New study data indicate that VEGF inhibition suppressed angiotensin converting enzyme 2 (ACE2), a component of the renin-angiotensin system that has antitumor activity, in a mouse model of clear cell renal cell carcinoma (ccRCC). Furthermore, the addition of angiotensin-(1-7), a heptapeptide generated by ACE2 that is thought to be a mediator of this effect, to VEGF receptor tyrosine kinase inhibition (VEGFR-TKI) with or without immune checkpoint inhibition (ICI) was found to enhance the antitumor activity of these drugs in the model and improve survival outcomes. These findings were published in Science Translational Medicine.1

Attempts to understand the mechanisms of VEGFR-TKI resistance, which commonly occurs in patients with metastatic kidney cancer about a year after treatment initiation, have been a focus of RCC investigations aimed at finding new agents to enhance and prolong VEGF inhibition. Suppressing ACE2 “is probably one of several mechanisms of resistance,” said senior author of the study, Rupal S. Bhatt, MD, PhD, an associate professor at Harvard Medical School in Boston, Massachusetts.

Although the emergence of ICI therapy, whether administered in combination with VEGFR-TKI or as an ICI-ICI combination, has improved outcomes for patients with metastatic disease, many do not achieve long-term, durable responses. However, the new findings suggest that angiotensin-(1-7) in combination with VEGF inhibition “potentially prevents or delays resistance,” Dr Bhatt told Cancer Therapy Advisor.

Continue Reading

Dr Bhatt and colleagues demonstrated ACE2’s antitumor activity in mice by showing that ACE2 overexpression in a human kidney cancer cell line called 786-O led to less tumor formation in mice injected with cells that overexpressed ACE2 compared with animals injected with cells that did not.1 The team’s interest in exploring the role of the ACE2 pathway in metastatic RCC stemmed from their previous finding that patients had improved overall survival on VEGFR-TKI if they were also treated with an ACE inhibitor to manage VEGFR-TKI-induced hypertension.2 ACE2 has been known to work in opposition to ACE in the renin-angiotensin system as a natural anti-tumor pathway, according to data from preclinical studies, Dr Bhatt explained.

To determine the effect of VEGF inhibition on ACE2, the researchers treated mice with a xenograft derived from the A498 human kidney cancer cell line with sunitinib.1 They found lower levels of the ACE2 protein and the ACE2 product angiotensin-(1-7), or Ang-(1-7), in the mice that received sunitinib vs the mice that did not.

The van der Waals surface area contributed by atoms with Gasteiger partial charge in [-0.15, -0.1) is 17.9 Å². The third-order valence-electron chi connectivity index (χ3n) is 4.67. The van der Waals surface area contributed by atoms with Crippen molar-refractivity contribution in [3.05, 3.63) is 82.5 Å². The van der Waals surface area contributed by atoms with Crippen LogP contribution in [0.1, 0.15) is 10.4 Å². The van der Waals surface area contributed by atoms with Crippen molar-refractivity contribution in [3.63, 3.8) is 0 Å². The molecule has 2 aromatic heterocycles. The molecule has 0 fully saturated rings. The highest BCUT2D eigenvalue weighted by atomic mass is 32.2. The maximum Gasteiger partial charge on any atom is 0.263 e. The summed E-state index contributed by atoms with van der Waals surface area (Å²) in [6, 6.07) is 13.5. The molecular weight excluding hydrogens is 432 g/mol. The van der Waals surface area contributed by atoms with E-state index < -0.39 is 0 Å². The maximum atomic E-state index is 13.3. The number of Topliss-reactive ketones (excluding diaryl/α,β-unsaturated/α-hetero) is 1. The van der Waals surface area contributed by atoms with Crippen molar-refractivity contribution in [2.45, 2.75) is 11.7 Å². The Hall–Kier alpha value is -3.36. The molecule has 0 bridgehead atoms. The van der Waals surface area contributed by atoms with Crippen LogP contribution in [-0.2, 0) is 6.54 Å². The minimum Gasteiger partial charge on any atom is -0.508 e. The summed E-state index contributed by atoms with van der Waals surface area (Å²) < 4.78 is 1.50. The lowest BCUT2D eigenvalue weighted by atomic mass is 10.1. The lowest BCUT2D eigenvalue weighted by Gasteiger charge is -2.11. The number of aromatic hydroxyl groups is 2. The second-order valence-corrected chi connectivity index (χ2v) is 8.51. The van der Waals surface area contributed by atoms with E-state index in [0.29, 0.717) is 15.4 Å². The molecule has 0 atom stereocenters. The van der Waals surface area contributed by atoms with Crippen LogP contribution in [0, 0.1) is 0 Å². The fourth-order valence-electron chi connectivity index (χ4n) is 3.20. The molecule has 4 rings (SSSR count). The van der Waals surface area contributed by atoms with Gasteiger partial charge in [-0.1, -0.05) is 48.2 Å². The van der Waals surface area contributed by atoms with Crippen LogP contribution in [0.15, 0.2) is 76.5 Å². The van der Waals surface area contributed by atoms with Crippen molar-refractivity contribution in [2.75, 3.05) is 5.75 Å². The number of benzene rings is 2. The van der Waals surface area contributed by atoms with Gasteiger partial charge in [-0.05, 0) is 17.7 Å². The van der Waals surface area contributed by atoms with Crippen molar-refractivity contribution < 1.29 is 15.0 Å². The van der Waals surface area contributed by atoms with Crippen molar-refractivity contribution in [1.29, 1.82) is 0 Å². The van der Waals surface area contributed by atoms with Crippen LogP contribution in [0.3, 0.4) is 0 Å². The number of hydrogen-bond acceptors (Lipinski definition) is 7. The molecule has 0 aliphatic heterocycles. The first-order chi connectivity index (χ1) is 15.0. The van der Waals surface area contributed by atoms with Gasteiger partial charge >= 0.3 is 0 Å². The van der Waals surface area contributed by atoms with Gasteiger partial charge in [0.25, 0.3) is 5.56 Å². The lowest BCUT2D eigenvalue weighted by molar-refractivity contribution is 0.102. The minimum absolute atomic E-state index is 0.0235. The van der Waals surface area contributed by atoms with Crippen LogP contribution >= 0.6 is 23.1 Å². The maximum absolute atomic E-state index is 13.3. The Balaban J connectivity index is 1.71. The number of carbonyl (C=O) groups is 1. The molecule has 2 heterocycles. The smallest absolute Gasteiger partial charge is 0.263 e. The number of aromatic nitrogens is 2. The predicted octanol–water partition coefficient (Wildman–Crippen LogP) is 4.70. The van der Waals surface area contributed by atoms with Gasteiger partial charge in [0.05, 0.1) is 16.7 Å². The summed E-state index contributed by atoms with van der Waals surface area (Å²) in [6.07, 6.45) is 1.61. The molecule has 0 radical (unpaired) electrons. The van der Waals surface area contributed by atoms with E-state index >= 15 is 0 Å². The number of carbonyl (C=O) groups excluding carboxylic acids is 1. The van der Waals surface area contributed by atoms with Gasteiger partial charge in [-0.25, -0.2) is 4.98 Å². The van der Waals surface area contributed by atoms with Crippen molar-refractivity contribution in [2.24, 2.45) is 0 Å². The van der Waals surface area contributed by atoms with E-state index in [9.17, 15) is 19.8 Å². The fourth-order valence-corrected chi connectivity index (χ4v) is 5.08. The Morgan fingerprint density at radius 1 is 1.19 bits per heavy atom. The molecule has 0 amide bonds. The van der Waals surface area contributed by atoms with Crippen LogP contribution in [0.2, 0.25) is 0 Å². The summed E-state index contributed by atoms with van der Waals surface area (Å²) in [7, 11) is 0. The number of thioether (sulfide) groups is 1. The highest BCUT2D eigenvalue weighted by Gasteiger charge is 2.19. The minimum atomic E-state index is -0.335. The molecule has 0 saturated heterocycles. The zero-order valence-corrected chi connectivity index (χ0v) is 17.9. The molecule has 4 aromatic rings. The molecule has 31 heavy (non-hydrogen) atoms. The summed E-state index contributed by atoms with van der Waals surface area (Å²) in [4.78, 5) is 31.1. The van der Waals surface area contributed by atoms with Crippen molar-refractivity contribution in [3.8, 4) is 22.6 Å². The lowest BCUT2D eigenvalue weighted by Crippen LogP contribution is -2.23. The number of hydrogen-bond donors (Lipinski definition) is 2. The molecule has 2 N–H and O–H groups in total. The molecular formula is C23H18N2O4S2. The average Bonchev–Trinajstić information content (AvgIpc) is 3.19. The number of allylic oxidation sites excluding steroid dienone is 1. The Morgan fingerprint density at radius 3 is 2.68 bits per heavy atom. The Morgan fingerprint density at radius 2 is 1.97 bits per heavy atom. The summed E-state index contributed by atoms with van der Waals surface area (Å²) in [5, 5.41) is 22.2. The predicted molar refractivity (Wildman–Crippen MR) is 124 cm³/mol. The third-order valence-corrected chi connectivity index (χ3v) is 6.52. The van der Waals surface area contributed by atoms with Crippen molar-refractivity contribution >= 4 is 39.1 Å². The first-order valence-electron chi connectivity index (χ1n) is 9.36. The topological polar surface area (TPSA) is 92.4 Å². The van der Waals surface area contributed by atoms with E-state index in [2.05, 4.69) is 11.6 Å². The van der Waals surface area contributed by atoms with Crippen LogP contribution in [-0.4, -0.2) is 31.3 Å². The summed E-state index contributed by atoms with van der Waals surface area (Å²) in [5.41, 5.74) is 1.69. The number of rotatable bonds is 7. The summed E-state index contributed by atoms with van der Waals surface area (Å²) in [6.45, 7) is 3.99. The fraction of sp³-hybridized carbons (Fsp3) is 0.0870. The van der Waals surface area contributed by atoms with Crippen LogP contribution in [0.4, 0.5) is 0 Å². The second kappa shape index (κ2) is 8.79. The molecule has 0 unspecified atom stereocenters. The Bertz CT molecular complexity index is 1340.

Following a series of experiments suggesting that ACE2 mediates its antitumor effects via its cleavage product Ang-(1-7) peptide, the researchers gave mice with A498 or 786-O tumors the peptide either alone or in combination with sunitinib. Although Ang-(1-7) alone did not reduce tumor size as much as sunitinib, combination Ang-(1-7) and sunitinib led to a greater reduction in tumor growth than either single agent. Adding Ang-(1-7) to the combination of VEGFR-TKI axitinib and an anti-PD-L1 antibody—simulating the axitinib-avelumab doublet therapy approved on May 14, 2019 as a first-line intervention for patients with advanced RCC3—drove down tumor growth more than the axitinib-PD-L1 inhibitor combination.1

Based on the study data, “it sounds like [ACE2] could be a pathway in kidney cancer that needs to be investigated further,” said Yousef Zakharia, MD, an associate professor of medicine at the University of Iowa who was not involved in the research. Further, the study raises several questions, Dr Zakharia told Cancer Therapy Advisor, such as whether the findings might complement the story about the potential benefits of ACE inhibitors in RCC4.

If other research groups can validate their findings and if Dr Bhatt and colleagues can find a partner in clinical development, Bhatt hopes that it would be possible to start phase 1 clinical trials testing Ang-(1-7) in advanced ccRCC patients in combination with VEGF inhibition or together with VEGF and PD-1/PD-L1 inhibition. She is optimistic about the safety of the peptide because it has been tested in phase 1/2 clinical trials as a treatment for nonmalignant conditions and was found to be well tolerated in these earlier examinations.5

The researchers are now interested in studying whether treatment with a VEGF inhibitor induced changes in ACE2 activity or Ang-(1-7) levels in patients with RCC. Dr Bhatt noted that her colleague, a co-author of the study, Thomas Walther, PhD, a professor at the University College Cork in Ireland, has been leading many of the ACE2-focused studies.

They are also exploring whether stimulating ACE2 activity could make VEGF inhibition a therapy option for more cancer types. “It has not really, I think, fulfilled the promise we thought it had. We are hoping we can make it work better” Dr Bhatt said.


  1. Khanna P, Soh HJ, Chen C-H, et al. ACE2 abrogates tumor resistance to VEGFR inhibitors suggesting angiotensin-(1-7) as a therapy for clear cell renal cell carcinomaSci. Transl Med. Published online January 20, 2021. doi:10.1126/scitranslmed.abc0170
  2. McKay RR, Rodriguez GE, Lin X, et al. Angiotensin system inhibitors and survival outcomes in patients with metastatic renal cell carcinoma. Clin Cancer Res. 2015;21(11):2471-2479. doi:10.1158/1078-0432.CCR-14-2332
  3. Bavencio [package insert]. Rockland, MA: EMD Serono, Inc.; 2019.
  4. Pinter M, Jain RK. Targeting the renin-angiotensin system to improve cancer treatment: implications for immunotherapy. Sci Transl Med. 2017;9(410):eaan5616. doi:10.1126/scitranslmed.aan5616
  5. Rodgers KE, Espinoza T, Roda N, et al. Accelerated hematopoietic recovery with angiotensin-(1-7) after total body radiation. Int J Radiat Biol. 2012;88(6):466-476. doi:10.3109/09553002.2012.676228

This article originally appeared on Cancer Therapy Advisor